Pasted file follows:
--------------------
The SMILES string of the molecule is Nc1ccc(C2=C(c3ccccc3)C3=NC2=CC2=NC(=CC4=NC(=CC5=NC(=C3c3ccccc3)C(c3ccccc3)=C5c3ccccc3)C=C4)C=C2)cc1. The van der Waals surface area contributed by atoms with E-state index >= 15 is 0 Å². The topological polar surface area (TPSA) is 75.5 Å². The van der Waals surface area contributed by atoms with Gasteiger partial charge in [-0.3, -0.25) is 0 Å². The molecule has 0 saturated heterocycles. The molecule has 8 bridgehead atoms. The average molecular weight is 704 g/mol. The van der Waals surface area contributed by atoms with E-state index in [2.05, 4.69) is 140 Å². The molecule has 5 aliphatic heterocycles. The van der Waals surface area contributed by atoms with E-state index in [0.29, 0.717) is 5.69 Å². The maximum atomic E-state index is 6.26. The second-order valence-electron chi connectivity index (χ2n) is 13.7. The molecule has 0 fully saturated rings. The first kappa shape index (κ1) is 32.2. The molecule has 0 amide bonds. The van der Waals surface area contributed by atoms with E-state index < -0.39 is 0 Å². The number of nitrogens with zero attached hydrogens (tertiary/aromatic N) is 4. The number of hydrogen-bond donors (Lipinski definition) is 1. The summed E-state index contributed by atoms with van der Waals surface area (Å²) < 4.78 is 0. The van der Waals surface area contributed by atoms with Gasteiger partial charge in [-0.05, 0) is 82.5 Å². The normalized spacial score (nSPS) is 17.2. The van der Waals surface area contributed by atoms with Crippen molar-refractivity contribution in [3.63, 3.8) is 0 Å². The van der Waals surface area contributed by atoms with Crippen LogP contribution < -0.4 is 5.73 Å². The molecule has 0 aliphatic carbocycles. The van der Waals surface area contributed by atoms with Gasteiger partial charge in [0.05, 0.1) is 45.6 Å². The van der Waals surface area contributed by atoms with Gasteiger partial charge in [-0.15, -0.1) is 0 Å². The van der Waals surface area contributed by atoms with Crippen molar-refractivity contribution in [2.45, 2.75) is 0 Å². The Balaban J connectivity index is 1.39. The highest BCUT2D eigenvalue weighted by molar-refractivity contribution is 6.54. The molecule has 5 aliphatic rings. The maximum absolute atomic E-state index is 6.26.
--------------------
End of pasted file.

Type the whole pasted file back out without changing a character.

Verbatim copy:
The SMILES string of the molecule is Nc1ccc(C2=C(c3ccccc3)C3=NC2=CC2=NC(=CC4=NC(=CC5=NC(=C3c3ccccc3)C(c3ccccc3)=C5c3ccccc3)C=C4)C=C2)cc1. The van der Waals surface area contributed by atoms with E-state index >= 15 is 0 Å². The topological polar surface area (TPSA) is 75.5 Å². The van der Waals surface area contributed by atoms with Gasteiger partial charge in [-0.3, -0.25) is 0 Å². The molecule has 0 saturated heterocycles. The molecule has 8 bridgehead atoms. The average molecular weight is 704 g/mol. The van der Waals surface area contributed by atoms with E-state index in [2.05, 4.69) is 140 Å². The molecule has 5 aliphatic heterocycles. The van der Waals surface area contributed by atoms with E-state index in [0.29, 0.717) is 5.69 Å². The maximum atomic E-state index is 6.26. The second-order valence-electron chi connectivity index (χ2n) is 13.7. The molecule has 0 fully saturated rings. The first kappa shape index (κ1) is 32.2. The molecule has 0 amide bonds. The van der Waals surface area contributed by atoms with E-state index < -0.39 is 0 Å². The number of nitrogens with zero attached hydrogens (tertiary/aromatic N) is 4. The number of hydrogen-bond donors (Lipinski definition) is 1. The summed E-state index contributed by atoms with van der Waals surface area (Å²) < 4.78 is 0. The van der Waals surface area contributed by atoms with Gasteiger partial charge in [-0.05, 0) is 82.5 Å². The normalized spacial score (nSPS) is 17.2. The van der Waals surface area contributed by atoms with Crippen molar-refractivity contribution in [3.63, 3.8) is 0 Å². The van der Waals surface area contributed by atoms with Crippen LogP contribution < -0.4 is 5.73 Å². The molecule has 0 aliphatic carbocycles. The van der Waals surface area contributed by atoms with Gasteiger partial charge in [0.05, 0.1) is 45.6 Å². The van der Waals surface area contributed by atoms with Gasteiger partial charge in [-0.15, -0.1) is 0 Å². The van der Waals surface area contributed by atoms with Crippen molar-refractivity contribution in [2.45, 2.75) is 0 Å². The Balaban J connectivity index is 1.39. The highest BCUT2D eigenvalue weighted by molar-refractivity contribution is 6.54. The molecule has 5 aliphatic rings. The maximum absolute atomic E-state index is 6.26.